Electronic Music Marathon Part 2: Saturday afternoon to Sunday morning

Day 2 of the Electronic Music Marathon kicked off with a heartwarming start from the Musicopia crew. Musicopia is one of our nonprofit partners who focus on arts education in schools. I wasn’t there but heard they were absolutely adorable and amazing overall. Stay tuned for the full write up.

I woke up late and unfortunately couldn’t come in for Musicopia’s set. Scandalous, I know, but I need some sleep otherwise I might never be useful to the station again. I woke up instead to multiple texts from my brother and sister both informing me that the DJ who got on afterwards was super dope. I found out that was Billy (M//R) from Great Circles, who once I threw on the radio got me motivated to take the quickest shower and make the fastest eggs just so I could get down to the station and see him during the performance. As I sit here writing this, I’m enjoying the hell out of the set, even though I missed most of the live performance. It’s a lot more progressive than the sets from last night, which I like because I feel like I’m being taken on a musical journey down in the station as opposed to just “untz-untz-untz”. Justin closed off the Great Circles set, keeping it abstract and weird. Much more mood music and less danceable stuff. Honestly I thought it was great, took me on a whole new level.

Nigel Richards from 611 Records came by next and once again I had a great chance to chat with him before he got on. He discussed his time spent on college radio at University of Rochester WRUR, how he learned the technical side of DJing, and more (I was a big fan of how he didn’t crap over me for relying on the sync button on modern DJ controllers: “Hey, no one can blame you for using technology. If they’d had that when I was coming up I probably would have used it too”). His set started in funky with some acid sounds, much more “hands in the air” than before. Brought the energy in the place back up real nice.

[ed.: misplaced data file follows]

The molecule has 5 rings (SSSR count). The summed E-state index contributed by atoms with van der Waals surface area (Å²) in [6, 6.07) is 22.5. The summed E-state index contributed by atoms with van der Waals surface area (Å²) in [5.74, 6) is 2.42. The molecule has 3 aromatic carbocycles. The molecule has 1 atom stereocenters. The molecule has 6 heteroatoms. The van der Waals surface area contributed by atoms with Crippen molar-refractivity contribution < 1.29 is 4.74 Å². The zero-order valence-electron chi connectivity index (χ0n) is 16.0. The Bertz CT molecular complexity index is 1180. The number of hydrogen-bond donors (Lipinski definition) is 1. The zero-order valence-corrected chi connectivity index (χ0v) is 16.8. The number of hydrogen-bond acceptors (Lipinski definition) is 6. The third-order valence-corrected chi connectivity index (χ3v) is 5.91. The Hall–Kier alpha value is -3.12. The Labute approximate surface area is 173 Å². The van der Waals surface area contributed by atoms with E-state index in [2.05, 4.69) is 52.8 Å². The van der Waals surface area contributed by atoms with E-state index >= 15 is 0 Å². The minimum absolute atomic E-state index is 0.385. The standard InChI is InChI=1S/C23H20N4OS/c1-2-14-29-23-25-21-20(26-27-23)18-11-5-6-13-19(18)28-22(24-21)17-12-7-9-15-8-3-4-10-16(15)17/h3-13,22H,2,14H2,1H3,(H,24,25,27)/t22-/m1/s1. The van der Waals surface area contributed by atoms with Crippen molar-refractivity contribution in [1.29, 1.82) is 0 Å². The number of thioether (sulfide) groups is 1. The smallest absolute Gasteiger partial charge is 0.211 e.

Nigel Richards going wild on the decks
Nigel Richards going wild on the decks

I spoke with James and Thom from Broadzilla and learned all about the difference between club DJ-ing and radio DJ-ing, how they came up, and what drives their current style. They also brought a guitar pedal with them, so they were able to get some really cool effects with the microphone (it’s the little things in life). They recorded some super whacky station IDs for us, full of pitch shifting, echo/reverb, and all around weirdness. Keep your ears tuned to the airwaves to hear them again. Their set had lots of synthesizers and some great 80s sounds. Sounding super cool Broadzilla took us on a musical journey until 7:00 PM.

Matthew Law, aka DJ Phsh (from Illvibe Collective) popped in next, and while he was really fun to talk to, everyone at the station went a little nuts over his shoes. He dropped the hip hop (trip hop?) beats, with a groovy (I keep saying that word but I really can’t help it all the DJs really have been) low BPM set. Matt pumped up the energy in the second hour of his set, going in a whole new direction. Not club style but definitely more danceable than his earlier set. The whole set overall was really good jamming music- I was manning the phones most of the time during that set, just nodding my head along. Best part though: Matt’s grandmom called in during the set, and let us know she was jamming along!

Passion of the shoes
Passion of the shoes

Jay, aka Telequanta came by to lay down his tracks in a special live set on the air. His stuff is supremely chill, reminds me of a trip-hoppier version of Gold Panda (and then he even played Gold Panda after his own stuff, too!) I now totally see why he was always tuning into my show last summer. After his live stuff, he just played some of his favorite songs, which were the ultimate chill out tunes to lead us into the beginning of the late night sets.